I spend much of my day listening to people’s experiences with their health. I hear how overwhelming it can be trying to absorb information after a diabetes diagnosis and figuring out the next steps on the path to diabetes management. I hear how challenging it can be to juggle diabetes management with family and professional responsibilities. And I am deeply moved by the power of these stories.
I can only imagine what it must be like for healthcare professionals who hear many more similar stories every day, and how that impacts their relationships with their patients. When I read a post by Dr. Danielle Ofri, M.D., Ph.D., on doctor priorities vs. patient priorities in The New York Times®, I knew I wanted to hear her perspective.
The Doctor-Patient Connection
Shortly after her residency at Bellevue Hospital at New York University (NYU), Dr. Ofri began writing down some of the stories of her experiences as a new doctor. “Seeing the many layers of a patient experience was eye-opening, and writing gave me a chance to remember that there are other perspectives in life,” she said. After taking a creative writing class on a whim, Dr. Ofri collected the stories into her first book, “Singular Intimacies: Becoming a Doctor at Bellevue.”
As she has worked with her patients through the years, this idea of different perspectives has stuck with Dr. Ofri. “I realized that listening to the patient’s story has powerful therapeutic implications,” she said. “Every patient has a story to tell, and to really understand their illness you have to hear the stories. Someone’s story of how they live with their illness is unique and fascinating and ever-changing. To me, that’s the beauty and intrigue of medicine.”
To get to know her patients better, Dr. Ofri often adds questions about their social history to their intake questionnaires, asking immigrants where they’re from and why they moved, as well as the extent of their education. “Some patients have had very little schooling, and if I give them 16 medications with different schedules and they can’t read, they won’t be able to take them,” she said. “I try to keep track of what’s happening in their lives and their families because I think this is as critical to their health as their A1C or their LDL.”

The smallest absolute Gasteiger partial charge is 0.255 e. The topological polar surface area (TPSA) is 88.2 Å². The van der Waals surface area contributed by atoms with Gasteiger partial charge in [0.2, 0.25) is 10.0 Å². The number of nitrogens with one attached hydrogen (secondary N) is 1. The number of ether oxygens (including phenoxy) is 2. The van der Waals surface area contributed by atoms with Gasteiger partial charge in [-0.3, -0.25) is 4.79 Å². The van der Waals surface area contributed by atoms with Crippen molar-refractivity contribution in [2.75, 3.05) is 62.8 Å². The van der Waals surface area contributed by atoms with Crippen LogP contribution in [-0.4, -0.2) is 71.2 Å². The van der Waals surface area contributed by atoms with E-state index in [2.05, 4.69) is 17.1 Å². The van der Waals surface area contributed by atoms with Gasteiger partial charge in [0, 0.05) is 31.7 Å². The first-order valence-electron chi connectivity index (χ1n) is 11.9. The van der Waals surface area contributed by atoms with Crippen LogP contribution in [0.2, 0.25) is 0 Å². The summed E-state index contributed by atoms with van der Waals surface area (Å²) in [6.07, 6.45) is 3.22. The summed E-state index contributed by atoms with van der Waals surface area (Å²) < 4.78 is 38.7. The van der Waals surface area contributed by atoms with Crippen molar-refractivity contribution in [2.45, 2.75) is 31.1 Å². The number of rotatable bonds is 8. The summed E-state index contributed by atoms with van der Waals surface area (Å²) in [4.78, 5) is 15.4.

Now as an Associate Professor at NYU School of Medicine, Dr. Ofri encourages her medical students to include patients’ personal stories in their medical histories paperwork. She also co-founded the Bellevue Literary Review in 2001, which publishes fiction, nonfiction and poetry related to the human body, illness, health and healing.
The Human Experience
Dr. Ofri shared the story of one patient who lives with type 2 diabetes. For several years, her patient’s A1C level has not been in the single digits. In talking with her, Dr. Ofri learned she is a single mother with a teenage daughter, and struggles to make healthy eating choices while living on food stamps.
“It was just all very human,” Dr. Ofri said. “It wasn’t that she had disregard for her health or care, but life was difficult for her. I tried not to harangue her about her diabetes. We maintained the connection and just hung in there.” It took several years of working together, but eventually they found some solutions that helped the patient achieve slightly better blood sugar control. She continues to work toward her A1C goal, and Dr. Ofri considers the fact that she continues coming to her medical visits a success.
Such cases may present a challenge, says Dr. Ofri. “It’s frustrating and very time-consuming, but chronic illness is a marathon, not a sprint. You can yell at a patient all you want about taking their medications, but if I want any success as a doctor, you have to go with their priorities. In addition to having a medical condition treated, patients need to feel like someone’s taking care of them. It’s not ‘healthcare delivery;’ it’s care.”
What Doctors Feel
For Dr. Ofri, the doctor-patient relationship is very important. “I think we have to recognize that emotions do come up,” she said. “This patient is a good example. She has many stressful situations—with her daughter, with her job, with her finances—that have upended her life. I have to be prepared as a physician for her emotions, and also mine. If I were to ignore her feelings—or mine—we would have a much less fruitful relationship. Ultimately her healthcare would probably be poorer for that.”
Learning more about her patients is rewarding on multiple levels for Dr. Ofri. “Almost every patient wants their doctor to know about their life because they want to be something more than just their illness to their doctor,” she said. “I’ve found that we can make much more headway medically when I have a better understanding of their lives.” Dr. Ofri shared some of these insights in her recent book, “What Doctors Feel: How Emotions Affect the Practice of Medicine.”
As we talked, it was so apparent to me how much Dr. Ofri cares about people. I applaud her efforts to not only treat, but care about her patients. Many thanks to Dr. Ofri for sharing her experiences and insight.
All the best,
Disclosure: Dr. Danielle Ofri received no compensation for this post. All opinions contained in this post reflect those of the interviewee, and not of Sanofi US, its employees, agencies or affiliates.
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